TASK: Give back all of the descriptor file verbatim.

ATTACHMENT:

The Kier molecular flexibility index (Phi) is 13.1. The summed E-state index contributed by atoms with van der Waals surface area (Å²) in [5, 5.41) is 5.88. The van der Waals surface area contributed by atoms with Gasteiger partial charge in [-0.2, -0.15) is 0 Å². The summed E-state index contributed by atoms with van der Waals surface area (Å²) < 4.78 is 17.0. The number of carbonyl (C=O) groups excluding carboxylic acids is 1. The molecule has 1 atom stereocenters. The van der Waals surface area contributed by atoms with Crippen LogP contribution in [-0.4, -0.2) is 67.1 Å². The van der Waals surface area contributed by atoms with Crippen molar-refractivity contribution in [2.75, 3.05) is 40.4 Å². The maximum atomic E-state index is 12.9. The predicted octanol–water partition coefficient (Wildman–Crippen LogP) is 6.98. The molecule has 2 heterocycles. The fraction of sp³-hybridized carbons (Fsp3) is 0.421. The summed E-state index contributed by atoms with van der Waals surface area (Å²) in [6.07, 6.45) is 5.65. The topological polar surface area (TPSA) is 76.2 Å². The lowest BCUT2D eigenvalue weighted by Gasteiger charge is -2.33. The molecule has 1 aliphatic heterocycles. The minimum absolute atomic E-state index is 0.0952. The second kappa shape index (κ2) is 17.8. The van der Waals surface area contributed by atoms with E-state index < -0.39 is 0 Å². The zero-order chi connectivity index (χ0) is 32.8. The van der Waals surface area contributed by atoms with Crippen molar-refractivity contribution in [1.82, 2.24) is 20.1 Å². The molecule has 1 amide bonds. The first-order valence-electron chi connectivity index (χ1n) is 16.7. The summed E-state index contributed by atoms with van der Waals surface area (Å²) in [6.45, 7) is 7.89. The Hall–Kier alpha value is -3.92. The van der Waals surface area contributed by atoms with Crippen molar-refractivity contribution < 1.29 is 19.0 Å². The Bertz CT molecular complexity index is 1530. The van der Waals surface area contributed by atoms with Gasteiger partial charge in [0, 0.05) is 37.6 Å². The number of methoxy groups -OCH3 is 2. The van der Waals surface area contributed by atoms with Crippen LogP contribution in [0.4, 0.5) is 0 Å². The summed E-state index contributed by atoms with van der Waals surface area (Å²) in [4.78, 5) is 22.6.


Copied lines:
The Kier molecular flexibility index (Phi) is 13.1. The summed E-state index contributed by atoms with van der Waals surface area (Å²) in [5, 5.41) is 5.88. The van der Waals surface area contributed by atoms with Gasteiger partial charge in [-0.2, -0.15) is 0 Å². The summed E-state index contributed by atoms with van der Waals surface area (Å²) < 4.78 is 17.0. The number of carbonyl (C=O) groups excluding carboxylic acids is 1. The molecule has 1 atom stereocenters. The van der Waals surface area contributed by atoms with Crippen LogP contribution in [-0.4, -0.2) is 67.1 Å². The van der Waals surface area contributed by atoms with Crippen molar-refractivity contribution in [2.75, 3.05) is 40.4 Å². The maximum atomic E-state index is 12.9. The predicted octanol–water partition coefficient (Wildman–Crippen LogP) is 6.98. The molecule has 2 heterocycles. The fraction of sp³-hybridized carbons (Fsp3) is 0.421. The summed E-state index contributed by atoms with van der Waals surface area (Å²) in [6.07, 6.45) is 5.65. The topological polar surface area (TPSA) is 76.2 Å². The lowest BCUT2D eigenvalue weighted by Gasteiger charge is -2.33. The molecule has 1 aliphatic heterocycles. The minimum absolute atomic E-state index is 0.0952. The second kappa shape index (κ2) is 17.8. The van der Waals surface area contributed by atoms with E-state index < -0.39 is 0 Å². The zero-order chi connectivity index (χ0) is 32.8. The van der Waals surface area contributed by atoms with Crippen molar-refractivity contribution in [1.82, 2.24) is 20.1 Å². The molecule has 1 amide bonds. The first-order valence-electron chi connectivity index (χ1n) is 16.7. The summed E-state index contributed by atoms with van der Waals surface area (Å²) in [6.45, 7) is 7.89. The Hall–Kier alpha value is -3.92. The van der Waals surface area contributed by atoms with Crippen molar-refractivity contribution < 1.29 is 19.0 Å². The Bertz CT molecular complexity index is 1530. The van der Waals surface area contributed by atoms with Gasteiger partial charge in [0, 0.05) is 37.6 Å². The number of methoxy groups -OCH3 is 2. The van der Waals surface area contributed by atoms with Crippen LogP contribution in [0.4, 0.5) is 0 Å². The summed E-state index contributed by atoms with van der Waals surface area (Å²) in [4.78, 5) is 22.6.